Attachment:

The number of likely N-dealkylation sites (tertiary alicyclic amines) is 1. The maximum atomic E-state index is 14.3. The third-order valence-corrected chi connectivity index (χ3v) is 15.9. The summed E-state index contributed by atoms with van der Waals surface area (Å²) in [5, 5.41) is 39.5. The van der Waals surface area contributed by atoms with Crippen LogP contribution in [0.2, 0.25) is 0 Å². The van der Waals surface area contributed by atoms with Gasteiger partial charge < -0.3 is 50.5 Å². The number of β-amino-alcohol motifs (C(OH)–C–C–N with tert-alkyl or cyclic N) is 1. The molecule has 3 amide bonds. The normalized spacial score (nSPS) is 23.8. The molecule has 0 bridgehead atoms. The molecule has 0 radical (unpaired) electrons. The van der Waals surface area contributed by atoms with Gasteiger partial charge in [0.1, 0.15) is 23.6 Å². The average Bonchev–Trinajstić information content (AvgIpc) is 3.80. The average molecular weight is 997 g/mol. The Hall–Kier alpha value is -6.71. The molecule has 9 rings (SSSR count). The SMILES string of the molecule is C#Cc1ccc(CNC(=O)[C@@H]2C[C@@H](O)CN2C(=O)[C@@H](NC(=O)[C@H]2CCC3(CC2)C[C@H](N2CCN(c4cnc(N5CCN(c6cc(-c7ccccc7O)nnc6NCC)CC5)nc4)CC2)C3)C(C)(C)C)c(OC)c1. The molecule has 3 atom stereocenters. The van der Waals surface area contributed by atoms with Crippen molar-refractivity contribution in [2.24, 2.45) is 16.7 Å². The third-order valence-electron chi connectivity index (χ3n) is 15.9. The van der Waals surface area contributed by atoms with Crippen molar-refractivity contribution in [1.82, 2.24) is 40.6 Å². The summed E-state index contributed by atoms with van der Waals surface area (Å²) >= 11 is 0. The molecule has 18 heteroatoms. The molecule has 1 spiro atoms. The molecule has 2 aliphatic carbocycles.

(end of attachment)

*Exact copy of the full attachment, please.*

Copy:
The number of likely N-dealkylation sites (tertiary alicyclic amines) is 1. The maximum atomic E-state index is 14.3. The third-order valence-corrected chi connectivity index (χ3v) is 15.9. The summed E-state index contributed by atoms with van der Waals surface area (Å²) in [5, 5.41) is 39.5. The van der Waals surface area contributed by atoms with Crippen LogP contribution in [0.2, 0.25) is 0 Å². The van der Waals surface area contributed by atoms with Gasteiger partial charge < -0.3 is 50.5 Å². The number of β-amino-alcohol motifs (C(OH)–C–C–N with tert-alkyl or cyclic N) is 1. The molecule has 3 amide bonds. The normalized spacial score (nSPS) is 23.8. The molecule has 0 bridgehead atoms. The molecule has 0 radical (unpaired) electrons. The van der Waals surface area contributed by atoms with Gasteiger partial charge in [0.1, 0.15) is 23.6 Å². The average Bonchev–Trinajstić information content (AvgIpc) is 3.80. The average molecular weight is 997 g/mol. The Hall–Kier alpha value is -6.71. The molecule has 9 rings (SSSR count). The SMILES string of the molecule is C#Cc1ccc(CNC(=O)[C@@H]2C[C@@H](O)CN2C(=O)[C@@H](NC(=O)[C@H]2CCC3(CC2)C[C@H](N2CCN(c4cnc(N5CCN(c6cc(-c7ccccc7O)nnc6NCC)CC5)nc4)CC2)C3)C(C)(C)C)c(OC)c1. The molecule has 3 atom stereocenters. The van der Waals surface area contributed by atoms with Crippen molar-refractivity contribution in [2.24, 2.45) is 16.7 Å². The third-order valence-electron chi connectivity index (χ3n) is 15.9. The van der Waals surface area contributed by atoms with Crippen molar-refractivity contribution in [1.82, 2.24) is 40.6 Å². The summed E-state index contributed by atoms with van der Waals surface area (Å²) >= 11 is 0. The molecule has 18 heteroatoms. The molecule has 1 spiro atoms. The molecule has 2 aliphatic carbocycles.